The clinical trial, which will continue for the next year, involves comparing the effects of three different shoe types on horses diagnosed with clinical navicular disease, a degenerative condition of the navicular bone or soft tissues of the navicular area.
Potential participants are encouraged to make an appointment for a preliminary examination with the Veterinary Teaching Hospital Large Animal Desk by calling (970) 491-4471. Horses will be evaluated by VTH equine veterinarians for lameness and those identified as potential candidates will be given the opportunity to participate in the study.
"Horses whose owners choose to participate in the study will first have their old shoes removed, radiographs done and video footage shot of the horse’s trot across a pressure sensitive mat," said Dr. David Frisbie, Manager of the Equine Othopaedic Laboratory and project leader. "The mat evaluates the ground reaction force as the horse walks or trots. From this we can determine a number of problems."
After radiographs have been taken, and the horse has received a thorough trim, a shoe type will randomly be assigned and applied. The horse will then be discharged and sent home with a standard protocol of exercise and therapy to be followed.
The horses will again be reevaluated, retrimmed and reshod 4 weeks after the initial evaluation, again at 10 weeks, and a final examination will be given at 16 weeks. After the final examination, the horse will be dismissed from the study and owners will be given their choice of shoe to be applied at that time, at no charge.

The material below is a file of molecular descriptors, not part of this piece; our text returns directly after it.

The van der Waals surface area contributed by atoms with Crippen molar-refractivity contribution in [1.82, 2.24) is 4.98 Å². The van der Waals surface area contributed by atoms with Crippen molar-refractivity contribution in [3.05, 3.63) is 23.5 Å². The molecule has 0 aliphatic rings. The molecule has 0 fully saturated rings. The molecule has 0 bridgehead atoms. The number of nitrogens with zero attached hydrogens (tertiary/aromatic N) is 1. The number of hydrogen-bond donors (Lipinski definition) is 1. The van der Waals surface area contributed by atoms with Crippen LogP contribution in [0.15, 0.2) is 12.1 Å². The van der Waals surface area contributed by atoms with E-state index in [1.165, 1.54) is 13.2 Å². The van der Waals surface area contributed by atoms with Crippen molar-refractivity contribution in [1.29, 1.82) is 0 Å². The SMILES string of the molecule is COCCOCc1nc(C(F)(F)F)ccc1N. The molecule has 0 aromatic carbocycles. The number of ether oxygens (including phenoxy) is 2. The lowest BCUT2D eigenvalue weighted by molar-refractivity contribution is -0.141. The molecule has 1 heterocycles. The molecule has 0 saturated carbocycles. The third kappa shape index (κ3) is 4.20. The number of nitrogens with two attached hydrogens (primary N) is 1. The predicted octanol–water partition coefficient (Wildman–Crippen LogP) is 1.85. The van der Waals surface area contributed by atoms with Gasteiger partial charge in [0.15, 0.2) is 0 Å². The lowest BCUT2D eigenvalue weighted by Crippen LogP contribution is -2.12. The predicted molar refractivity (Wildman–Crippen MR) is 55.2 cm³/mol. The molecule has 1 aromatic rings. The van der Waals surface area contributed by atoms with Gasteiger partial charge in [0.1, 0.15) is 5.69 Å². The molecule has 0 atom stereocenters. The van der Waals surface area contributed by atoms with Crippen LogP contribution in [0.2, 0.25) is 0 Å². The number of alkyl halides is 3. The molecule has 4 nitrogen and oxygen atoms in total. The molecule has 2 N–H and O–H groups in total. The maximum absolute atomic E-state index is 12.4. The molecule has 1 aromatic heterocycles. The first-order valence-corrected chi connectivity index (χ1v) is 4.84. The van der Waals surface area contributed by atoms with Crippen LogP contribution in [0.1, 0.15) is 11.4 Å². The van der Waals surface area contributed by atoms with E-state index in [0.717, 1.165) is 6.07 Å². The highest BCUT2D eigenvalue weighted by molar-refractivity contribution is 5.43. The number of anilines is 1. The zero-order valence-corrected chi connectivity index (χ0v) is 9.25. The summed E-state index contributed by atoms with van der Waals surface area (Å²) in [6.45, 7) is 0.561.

"This is good for the owners and their horses who are suffering with this disease. For only the initial examination fee, the horse will receive 4 thorough exams, trims and re-shoeing over the next 16 weeks, at no cost to the owner, as long as they complete the study " Frisbie said.
The study involves three different types of shoe: the traditional Egg Bar shoe, the New Balance shoe and a yet-to-be released design by Dynamix, a Swiss manufactured shoe.
The first study exhibited solid success in diminishing the lameness caused by imbalances in hoof conformation. Frisbie says his team would like to see the same success with the second trial in order to be able to offer some definitive measures to help horses suffering with navicular disease.
Navicular disease strikes horses of all ages. The possible causes are under debate, but among the factors proposed are poor conformation, trauma and poor blood supply. The condition is usually in the forefeet and tends to affect both sides, although one side may be worse than the other. Typical signs are chronic lameness with shortening of the stride, possibly with stumbling, wearing and pointing of the toe.
Diagnosis involves visual examination, response to hoof testers and a palmar digital nerve block and radiography. Regimes for treatment usually involve rest and anti-inflammatory drugs such as phenylbutazone early in the condition, corrective shoeing and, sometimes, nerving as a last resort.
The Equine Orthopaedic Research program started as a multidisciplinary program addressing the critical questions in equine musculoskeletal disease. Since 1984, considerable research has been done to identify and define a number of new conditions, test new medications and look for new ways to diagnose and treat musculoskeletal problems in the horse. The goal of the Equine Orthopaedic Research team is to find new methods to prevent the occurrence of joint disease and musculoskeletal injuries and new ways to rehabilitate joints already damaged. In using the horse as a model, the Equine Orthopaedic Research team believes they can also initiate efforts to resolve problems in human conditions where they are comparable to those in the horse.
For information about the CSU Equine Orthopaedic Research Laboratory and the kinds of projects in which they are engaged, visit the website: www.csuequineortho.com.